British Divers Marine Life Rescue
British Divers Marine Life Rescue
British Divers Marine Rescue

Whales

Species most likely to be encountered.

Orca or killer whale (Orcinus orca)

Orca or killer whaleA coastal or pelagic species measuring up to 9.8 metres in length, white ventrally with characteristic white markings on the sides, throat, chin and eye, on a black background, tall straight (in males) or curved (in females and juveniles) dorsal fin and no ‘beak’. This species is widely distributed on the Atlantic seaboard, being mainly seen off northern Scotland, and occasionally off the Atlantic coasts of Britain and Ireland in the summer months. Orca have a gestation period of 16 to 17 months, calves are born at any time of the year, measuring 2.0 to 2.5 metres, and are around 4 metres in length when weaned. The species lives in stable groups of 3 to 50, and feeds on squid, fish and marine mammals.

Cuvier's Beaked Whale (Ziphius cavirostris):

A pelagic species measuring up to 7 metres long and living up to 60 years. Body colour varies from tan, pale brown to blue-grey or purplish-black in young animals. Older males are almost white in front of the dorsal fin and have two small teeth (often with barnacles on them) at the tip of the mouth that leave linear scars on other battling males. Females do not have teeth or numerous linear scars, but may show small circular cookie-cutter shark scars. Cuvier’s heads become creamy-white with age and have a distinct ‘squashed’ shape with the lower jaw protruding forward of the upper jaw like a goose-beak. The small dorsal fin is in the last third of the body.  All beaked whales lack the median notch between the left and right tail fluke. They suck their prey, primarily deep sea squid, into their mouths so two ventral grooves beneath their chin to help this.  Calves are born dark at 2-3 metres long, reaching sexual maturity at 7-11 years old and 5.5-6.1 metres long.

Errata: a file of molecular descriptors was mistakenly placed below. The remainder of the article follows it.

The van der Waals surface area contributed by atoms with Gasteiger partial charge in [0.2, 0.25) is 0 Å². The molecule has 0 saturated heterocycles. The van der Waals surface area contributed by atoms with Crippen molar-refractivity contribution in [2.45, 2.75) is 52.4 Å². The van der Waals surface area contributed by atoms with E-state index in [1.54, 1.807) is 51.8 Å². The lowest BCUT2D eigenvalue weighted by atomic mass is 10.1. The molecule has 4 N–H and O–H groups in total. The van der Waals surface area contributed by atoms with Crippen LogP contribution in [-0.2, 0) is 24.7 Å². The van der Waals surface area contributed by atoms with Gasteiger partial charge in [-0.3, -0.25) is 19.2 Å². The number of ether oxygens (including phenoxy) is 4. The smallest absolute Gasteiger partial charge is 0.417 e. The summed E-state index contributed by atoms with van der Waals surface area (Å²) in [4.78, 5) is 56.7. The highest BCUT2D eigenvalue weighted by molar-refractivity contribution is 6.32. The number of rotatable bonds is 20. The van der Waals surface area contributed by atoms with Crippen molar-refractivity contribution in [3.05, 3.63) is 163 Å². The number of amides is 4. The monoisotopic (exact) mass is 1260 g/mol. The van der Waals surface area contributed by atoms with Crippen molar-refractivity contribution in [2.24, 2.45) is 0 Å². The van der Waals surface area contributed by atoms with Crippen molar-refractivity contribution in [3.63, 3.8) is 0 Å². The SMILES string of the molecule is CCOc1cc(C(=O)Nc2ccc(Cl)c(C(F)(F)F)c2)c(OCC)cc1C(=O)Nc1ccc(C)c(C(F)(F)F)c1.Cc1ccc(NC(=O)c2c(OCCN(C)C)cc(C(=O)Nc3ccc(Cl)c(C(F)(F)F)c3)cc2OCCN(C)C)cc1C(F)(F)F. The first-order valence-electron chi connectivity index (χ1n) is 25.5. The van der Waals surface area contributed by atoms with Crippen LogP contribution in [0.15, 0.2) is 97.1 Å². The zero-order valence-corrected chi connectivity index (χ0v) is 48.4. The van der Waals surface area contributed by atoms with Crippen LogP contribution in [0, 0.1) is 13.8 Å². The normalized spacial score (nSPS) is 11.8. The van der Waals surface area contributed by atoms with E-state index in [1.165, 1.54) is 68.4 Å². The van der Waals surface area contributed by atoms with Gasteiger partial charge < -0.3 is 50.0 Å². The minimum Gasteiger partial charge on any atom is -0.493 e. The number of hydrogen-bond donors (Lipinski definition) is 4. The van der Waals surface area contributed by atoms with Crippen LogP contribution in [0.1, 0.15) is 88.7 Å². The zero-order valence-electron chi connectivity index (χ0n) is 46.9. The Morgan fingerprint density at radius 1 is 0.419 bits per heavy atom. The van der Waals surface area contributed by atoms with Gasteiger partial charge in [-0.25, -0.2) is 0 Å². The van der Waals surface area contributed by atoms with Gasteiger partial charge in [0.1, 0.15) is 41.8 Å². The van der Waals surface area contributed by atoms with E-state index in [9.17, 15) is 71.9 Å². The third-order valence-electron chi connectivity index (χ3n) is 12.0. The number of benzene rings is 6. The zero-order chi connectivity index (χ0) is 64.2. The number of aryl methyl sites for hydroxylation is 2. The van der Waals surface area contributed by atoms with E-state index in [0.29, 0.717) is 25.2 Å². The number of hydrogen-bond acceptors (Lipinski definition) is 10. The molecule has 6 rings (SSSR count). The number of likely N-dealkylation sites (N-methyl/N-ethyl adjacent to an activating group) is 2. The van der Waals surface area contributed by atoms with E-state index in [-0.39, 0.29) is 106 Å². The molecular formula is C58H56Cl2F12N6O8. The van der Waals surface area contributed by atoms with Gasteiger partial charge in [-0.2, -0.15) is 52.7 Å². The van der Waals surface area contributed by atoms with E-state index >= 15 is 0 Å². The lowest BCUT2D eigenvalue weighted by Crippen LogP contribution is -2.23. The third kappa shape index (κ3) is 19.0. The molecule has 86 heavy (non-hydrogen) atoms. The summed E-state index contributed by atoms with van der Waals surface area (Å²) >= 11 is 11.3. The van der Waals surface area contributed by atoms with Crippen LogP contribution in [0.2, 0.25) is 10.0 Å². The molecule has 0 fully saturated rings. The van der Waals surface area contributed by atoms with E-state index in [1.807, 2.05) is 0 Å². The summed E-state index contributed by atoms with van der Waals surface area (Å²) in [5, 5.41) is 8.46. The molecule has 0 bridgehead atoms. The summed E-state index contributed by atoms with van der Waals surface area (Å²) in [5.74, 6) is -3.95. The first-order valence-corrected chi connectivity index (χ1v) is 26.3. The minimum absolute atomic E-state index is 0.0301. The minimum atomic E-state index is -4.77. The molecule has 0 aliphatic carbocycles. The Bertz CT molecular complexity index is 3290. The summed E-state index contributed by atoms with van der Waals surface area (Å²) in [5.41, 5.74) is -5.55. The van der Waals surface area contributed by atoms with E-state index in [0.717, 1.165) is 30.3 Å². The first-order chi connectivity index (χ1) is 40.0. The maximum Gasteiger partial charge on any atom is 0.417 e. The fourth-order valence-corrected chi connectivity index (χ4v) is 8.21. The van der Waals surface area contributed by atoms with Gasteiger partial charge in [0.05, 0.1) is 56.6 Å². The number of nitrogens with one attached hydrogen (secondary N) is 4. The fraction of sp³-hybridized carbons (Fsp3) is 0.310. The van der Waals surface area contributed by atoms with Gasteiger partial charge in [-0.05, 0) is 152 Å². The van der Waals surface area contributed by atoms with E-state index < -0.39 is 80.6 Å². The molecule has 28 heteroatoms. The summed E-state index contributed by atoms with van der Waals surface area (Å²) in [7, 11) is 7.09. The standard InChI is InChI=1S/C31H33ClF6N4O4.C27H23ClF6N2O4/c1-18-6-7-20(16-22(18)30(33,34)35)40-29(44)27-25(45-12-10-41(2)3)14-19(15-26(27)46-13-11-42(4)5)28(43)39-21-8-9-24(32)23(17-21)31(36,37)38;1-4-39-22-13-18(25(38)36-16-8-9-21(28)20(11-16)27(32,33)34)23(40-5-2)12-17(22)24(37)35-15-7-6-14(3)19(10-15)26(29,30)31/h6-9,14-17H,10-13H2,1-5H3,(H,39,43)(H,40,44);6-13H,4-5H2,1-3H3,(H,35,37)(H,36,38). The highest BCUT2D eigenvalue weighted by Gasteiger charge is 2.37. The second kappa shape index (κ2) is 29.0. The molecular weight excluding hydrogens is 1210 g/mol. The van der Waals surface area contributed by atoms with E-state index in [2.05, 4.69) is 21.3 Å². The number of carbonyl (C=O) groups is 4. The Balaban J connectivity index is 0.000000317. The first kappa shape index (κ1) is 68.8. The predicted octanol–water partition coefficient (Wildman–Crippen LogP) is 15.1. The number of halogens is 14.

Northern bottlenose whale (Hyperoodon ampullatus)

Northern bottlenose whaleA pelagic species measuring up to 9.8 metres in length, black dorsally, paler ventrally, with a short ‘beak’ and bulbous head. This species is found in the north Atlantic and is rarely seen in British and Irish coastal waters in the summer months. Northern bottlenose whales have a gestation period of approximately 12 months. Calves are born between April and June, measuring 3.5 metres, and are dependent for over 12 months. The species is found in groups of 3 to 10, and feeds primarily on squid, but will also take other invertebrates, herring and deep sea fish.

Sperm whale (Physeter macrocephalus)

Sperm whaleA pelagic species, measuring up to 20.5 metres in length, dark brown/grey in colour, with an elongated, rectangular head, a short lower jaw and no dorsal fin. This species is found occasionally in the north Atlantic and is rarely seen in British coastal waters in late summer and autumn. Sperm whales have a gestation period of 14.5 to 15 months, calves are born in summer and autumn, measuring 4.0 metres, and are dependent for up to 3.5 years. Females and calves are found in groups of 10 to 20 animals, but rarely venture above 45o North. Younger males are found in variable sized bachelor groups, older males are generally solitary. The diet is nearly exclusively squid (and octopus), although in some areas fish are also taken.